May and Corbyn set out opposing EU stances


The phrase echoes an argument by Labour's Aneurin Bevan - one of Mr Corbyn's heroes - against unilateral nuclear disarmament in 1957.

Labour leader Jeremy Corbyn is more popular than the media make him out to be and hasn't had a fair deal at the hands of the press, says Question Time host David Dimbleby.

I presume you have the figures?

EB: You're holding your manifesto, you're flicking through it, you've got an iPad, you've had a phone call while you're in here and you don't know how much it is going to cost.

JC: Can I give you the exact figure in a moment?

"We gave people the choice, and the British people made a decision to leave the European Union, and I think it's important for them to see their politicians delivering on that choice and respecting the will of the people", May told Paxman.

Ms Barnett said: "It's actually Angela Rayner, your shadow education secretary - £2.7 billion and then £4.8 billion plus that with half a billion to reverse the cuts to the Sure Start scheme".

Mr Corbyn said: "This will mean that all of our children will get the chance to go to nursery, to go to pre-school and to develop socially with each other".

Corbyn: Can we come back to that in a moment?

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Mr Corbyn appealed to another audience member from a "salt of the earth" Labour family to "think again" after he could not vote for "ruthless" policies that would damage his small business, such as the abolition of zero hours contracts and the imposition of a £10 minimum wage.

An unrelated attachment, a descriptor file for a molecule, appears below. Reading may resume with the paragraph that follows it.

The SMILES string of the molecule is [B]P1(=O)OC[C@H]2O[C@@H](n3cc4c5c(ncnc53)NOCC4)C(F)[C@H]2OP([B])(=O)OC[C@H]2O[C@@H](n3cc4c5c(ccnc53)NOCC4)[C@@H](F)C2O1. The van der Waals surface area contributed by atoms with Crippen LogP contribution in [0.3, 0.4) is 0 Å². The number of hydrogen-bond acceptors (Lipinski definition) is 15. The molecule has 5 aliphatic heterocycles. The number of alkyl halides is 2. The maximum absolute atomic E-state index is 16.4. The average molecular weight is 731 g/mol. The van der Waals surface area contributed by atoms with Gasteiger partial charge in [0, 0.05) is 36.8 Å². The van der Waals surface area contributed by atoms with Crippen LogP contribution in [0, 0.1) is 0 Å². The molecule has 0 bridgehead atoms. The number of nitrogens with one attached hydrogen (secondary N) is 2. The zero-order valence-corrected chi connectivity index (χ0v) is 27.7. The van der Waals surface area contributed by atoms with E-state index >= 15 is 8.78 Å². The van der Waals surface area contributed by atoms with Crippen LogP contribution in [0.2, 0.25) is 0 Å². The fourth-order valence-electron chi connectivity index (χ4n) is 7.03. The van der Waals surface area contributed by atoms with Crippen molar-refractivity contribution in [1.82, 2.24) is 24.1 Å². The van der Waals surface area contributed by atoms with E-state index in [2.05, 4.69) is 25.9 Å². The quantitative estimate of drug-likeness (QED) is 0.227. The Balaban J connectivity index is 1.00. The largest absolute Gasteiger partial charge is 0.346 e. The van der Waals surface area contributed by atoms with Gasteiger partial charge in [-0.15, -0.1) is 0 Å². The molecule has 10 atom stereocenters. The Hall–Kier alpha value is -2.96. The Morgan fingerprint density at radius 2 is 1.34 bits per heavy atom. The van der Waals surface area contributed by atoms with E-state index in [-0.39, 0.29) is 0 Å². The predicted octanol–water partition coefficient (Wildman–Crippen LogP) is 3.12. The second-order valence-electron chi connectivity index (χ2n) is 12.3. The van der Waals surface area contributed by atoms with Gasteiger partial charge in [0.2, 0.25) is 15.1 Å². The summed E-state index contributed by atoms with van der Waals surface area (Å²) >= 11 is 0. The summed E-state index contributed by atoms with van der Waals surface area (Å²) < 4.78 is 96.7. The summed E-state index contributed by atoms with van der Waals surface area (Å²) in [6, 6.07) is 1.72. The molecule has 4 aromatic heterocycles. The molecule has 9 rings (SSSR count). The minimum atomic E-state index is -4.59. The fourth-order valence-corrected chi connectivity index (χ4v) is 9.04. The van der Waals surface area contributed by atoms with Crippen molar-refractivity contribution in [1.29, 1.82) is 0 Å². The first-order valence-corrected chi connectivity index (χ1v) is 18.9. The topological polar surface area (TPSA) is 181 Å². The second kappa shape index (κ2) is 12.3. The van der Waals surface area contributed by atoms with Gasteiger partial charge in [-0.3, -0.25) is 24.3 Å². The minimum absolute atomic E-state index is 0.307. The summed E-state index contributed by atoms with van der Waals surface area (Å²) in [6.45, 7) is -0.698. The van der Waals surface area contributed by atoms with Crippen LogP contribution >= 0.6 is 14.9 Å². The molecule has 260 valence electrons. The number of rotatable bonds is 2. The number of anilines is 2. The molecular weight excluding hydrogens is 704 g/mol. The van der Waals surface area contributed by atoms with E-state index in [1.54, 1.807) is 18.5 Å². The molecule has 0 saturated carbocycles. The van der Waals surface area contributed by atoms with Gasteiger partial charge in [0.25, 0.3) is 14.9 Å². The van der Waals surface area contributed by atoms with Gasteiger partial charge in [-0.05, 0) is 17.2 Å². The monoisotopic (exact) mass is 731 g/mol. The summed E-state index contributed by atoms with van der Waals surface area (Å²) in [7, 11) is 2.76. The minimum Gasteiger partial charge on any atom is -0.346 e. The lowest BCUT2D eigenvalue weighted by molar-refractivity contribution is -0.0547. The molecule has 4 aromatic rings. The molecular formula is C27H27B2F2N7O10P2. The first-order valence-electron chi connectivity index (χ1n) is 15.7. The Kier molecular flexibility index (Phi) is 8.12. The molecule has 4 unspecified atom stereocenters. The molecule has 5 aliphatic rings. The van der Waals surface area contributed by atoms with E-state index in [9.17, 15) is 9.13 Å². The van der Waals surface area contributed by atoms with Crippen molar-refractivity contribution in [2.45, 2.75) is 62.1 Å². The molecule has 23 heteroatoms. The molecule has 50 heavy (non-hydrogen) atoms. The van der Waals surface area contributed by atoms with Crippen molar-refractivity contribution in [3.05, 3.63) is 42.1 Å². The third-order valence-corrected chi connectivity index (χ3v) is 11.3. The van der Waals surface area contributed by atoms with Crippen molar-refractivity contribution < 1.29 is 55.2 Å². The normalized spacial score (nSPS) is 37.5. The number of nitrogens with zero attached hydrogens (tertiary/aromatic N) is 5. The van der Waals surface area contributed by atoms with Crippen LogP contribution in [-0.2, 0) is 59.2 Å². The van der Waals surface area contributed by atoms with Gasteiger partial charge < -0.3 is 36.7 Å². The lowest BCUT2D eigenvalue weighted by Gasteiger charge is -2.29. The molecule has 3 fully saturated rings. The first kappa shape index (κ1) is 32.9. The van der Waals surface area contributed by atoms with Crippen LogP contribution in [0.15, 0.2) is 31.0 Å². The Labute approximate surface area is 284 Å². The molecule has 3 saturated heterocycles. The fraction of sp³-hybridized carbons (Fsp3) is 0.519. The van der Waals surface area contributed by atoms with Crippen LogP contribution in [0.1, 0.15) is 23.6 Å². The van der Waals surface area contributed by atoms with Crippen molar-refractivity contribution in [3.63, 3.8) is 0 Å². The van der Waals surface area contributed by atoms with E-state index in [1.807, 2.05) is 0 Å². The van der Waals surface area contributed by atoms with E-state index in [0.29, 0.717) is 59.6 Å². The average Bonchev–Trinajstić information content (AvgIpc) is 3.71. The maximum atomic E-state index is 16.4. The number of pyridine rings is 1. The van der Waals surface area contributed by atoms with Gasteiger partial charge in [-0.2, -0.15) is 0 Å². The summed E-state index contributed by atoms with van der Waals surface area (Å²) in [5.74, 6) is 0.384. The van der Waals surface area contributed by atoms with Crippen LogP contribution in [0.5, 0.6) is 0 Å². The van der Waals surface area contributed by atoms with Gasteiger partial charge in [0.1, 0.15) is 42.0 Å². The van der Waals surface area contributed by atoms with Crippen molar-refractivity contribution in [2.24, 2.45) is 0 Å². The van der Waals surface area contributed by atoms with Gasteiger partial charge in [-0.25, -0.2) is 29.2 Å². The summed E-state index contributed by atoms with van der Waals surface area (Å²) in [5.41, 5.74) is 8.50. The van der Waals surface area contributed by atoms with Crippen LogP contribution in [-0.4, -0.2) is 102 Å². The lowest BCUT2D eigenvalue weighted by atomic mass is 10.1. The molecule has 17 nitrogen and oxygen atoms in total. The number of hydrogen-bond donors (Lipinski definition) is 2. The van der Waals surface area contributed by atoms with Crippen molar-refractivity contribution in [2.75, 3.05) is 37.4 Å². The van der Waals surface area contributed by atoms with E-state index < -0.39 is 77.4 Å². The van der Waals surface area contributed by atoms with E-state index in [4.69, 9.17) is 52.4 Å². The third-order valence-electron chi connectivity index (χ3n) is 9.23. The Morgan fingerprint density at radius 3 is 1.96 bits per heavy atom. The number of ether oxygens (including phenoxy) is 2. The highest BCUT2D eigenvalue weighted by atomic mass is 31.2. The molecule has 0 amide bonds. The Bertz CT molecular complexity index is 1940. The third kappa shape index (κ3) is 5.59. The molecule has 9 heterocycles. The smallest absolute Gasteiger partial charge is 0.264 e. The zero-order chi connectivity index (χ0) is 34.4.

Labour intends to end means-testing of free childcare for two-year-olds and to extend the 30-hours-a-week provision to all three and four-year-olds, not just those whose parents are in work.

Asked if those numbers "sound about right", Corbyn responded "it does sound correct".

He wasn't drawn into discussing resignations, instead insisting that he would win the election.

"I only have to lose six seats in this election for that to happen".

"His interview with Mr Corbyn was a nightmare - and not for the Labour leader" - Telegraph sketch writer Michael Deacon on rottweiler-turned "tired old dog" Jeremy Paxman.

Lib Dems were quick to react to the radio appearance.

Jeremy Corbyn faced lengthy questioning on foreign policy and security, defending his claim that the killing of Osama bin Laden was a "tragedy" because the al-Qaeda chief should have been put on trial. It seems he's been borrowing Diane Abbott's calculator.

The second most popular, with just over a thousand retweets, was a viewer quoting Jeremy Paxman, who said European Union negotiators might think Theresa May was a "blow-hard who collapses at the first sign of gunfire".